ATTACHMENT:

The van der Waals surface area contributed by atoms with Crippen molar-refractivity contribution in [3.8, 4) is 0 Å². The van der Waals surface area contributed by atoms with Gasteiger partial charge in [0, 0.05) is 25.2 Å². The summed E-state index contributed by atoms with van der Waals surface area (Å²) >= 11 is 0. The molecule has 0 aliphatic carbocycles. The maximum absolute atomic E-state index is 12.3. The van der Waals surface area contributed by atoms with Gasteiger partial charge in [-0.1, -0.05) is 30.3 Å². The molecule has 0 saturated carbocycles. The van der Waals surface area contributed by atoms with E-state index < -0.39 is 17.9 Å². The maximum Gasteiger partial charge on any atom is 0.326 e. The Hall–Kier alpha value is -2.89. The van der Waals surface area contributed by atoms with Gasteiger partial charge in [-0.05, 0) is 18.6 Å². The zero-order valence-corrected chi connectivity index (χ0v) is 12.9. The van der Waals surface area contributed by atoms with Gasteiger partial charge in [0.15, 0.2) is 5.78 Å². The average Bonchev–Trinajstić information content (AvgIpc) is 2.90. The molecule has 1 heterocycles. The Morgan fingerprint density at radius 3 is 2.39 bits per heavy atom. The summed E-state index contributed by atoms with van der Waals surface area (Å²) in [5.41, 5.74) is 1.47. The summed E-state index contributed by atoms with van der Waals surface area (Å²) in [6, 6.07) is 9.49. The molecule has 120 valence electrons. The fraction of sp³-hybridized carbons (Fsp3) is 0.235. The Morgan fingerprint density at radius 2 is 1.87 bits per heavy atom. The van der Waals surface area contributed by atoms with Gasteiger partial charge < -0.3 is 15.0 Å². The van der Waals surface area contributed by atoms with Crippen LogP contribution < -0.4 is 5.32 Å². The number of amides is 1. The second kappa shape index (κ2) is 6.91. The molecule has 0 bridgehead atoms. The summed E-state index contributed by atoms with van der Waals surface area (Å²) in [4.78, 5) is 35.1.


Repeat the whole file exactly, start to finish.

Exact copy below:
The van der Waals surface area contributed by atoms with Crippen molar-refractivity contribution in [3.8, 4) is 0 Å². The van der Waals surface area contributed by atoms with Gasteiger partial charge in [0, 0.05) is 25.2 Å². The summed E-state index contributed by atoms with van der Waals surface area (Å²) >= 11 is 0. The molecule has 0 aliphatic carbocycles. The maximum absolute atomic E-state index is 12.3. The van der Waals surface area contributed by atoms with Gasteiger partial charge in [-0.1, -0.05) is 30.3 Å². The molecule has 0 saturated carbocycles. The van der Waals surface area contributed by atoms with E-state index < -0.39 is 17.9 Å². The maximum Gasteiger partial charge on any atom is 0.326 e. The Hall–Kier alpha value is -2.89. The van der Waals surface area contributed by atoms with Gasteiger partial charge in [-0.05, 0) is 18.6 Å². The zero-order valence-corrected chi connectivity index (χ0v) is 12.9. The van der Waals surface area contributed by atoms with Gasteiger partial charge in [0.15, 0.2) is 5.78 Å². The average Bonchev–Trinajstić information content (AvgIpc) is 2.90. The molecule has 1 heterocycles. The Morgan fingerprint density at radius 3 is 2.39 bits per heavy atom. The summed E-state index contributed by atoms with van der Waals surface area (Å²) in [5.41, 5.74) is 1.47. The summed E-state index contributed by atoms with van der Waals surface area (Å²) in [6, 6.07) is 9.49. The molecule has 120 valence electrons. The fraction of sp³-hybridized carbons (Fsp3) is 0.235. The Morgan fingerprint density at radius 2 is 1.87 bits per heavy atom. The van der Waals surface area contributed by atoms with Gasteiger partial charge < -0.3 is 15.0 Å². The van der Waals surface area contributed by atoms with Crippen LogP contribution < -0.4 is 5.32 Å². The number of amides is 1. The second kappa shape index (κ2) is 6.91. The molecule has 0 bridgehead atoms. The summed E-state index contributed by atoms with van der Waals surface area (Å²) in [4.78, 5) is 35.1.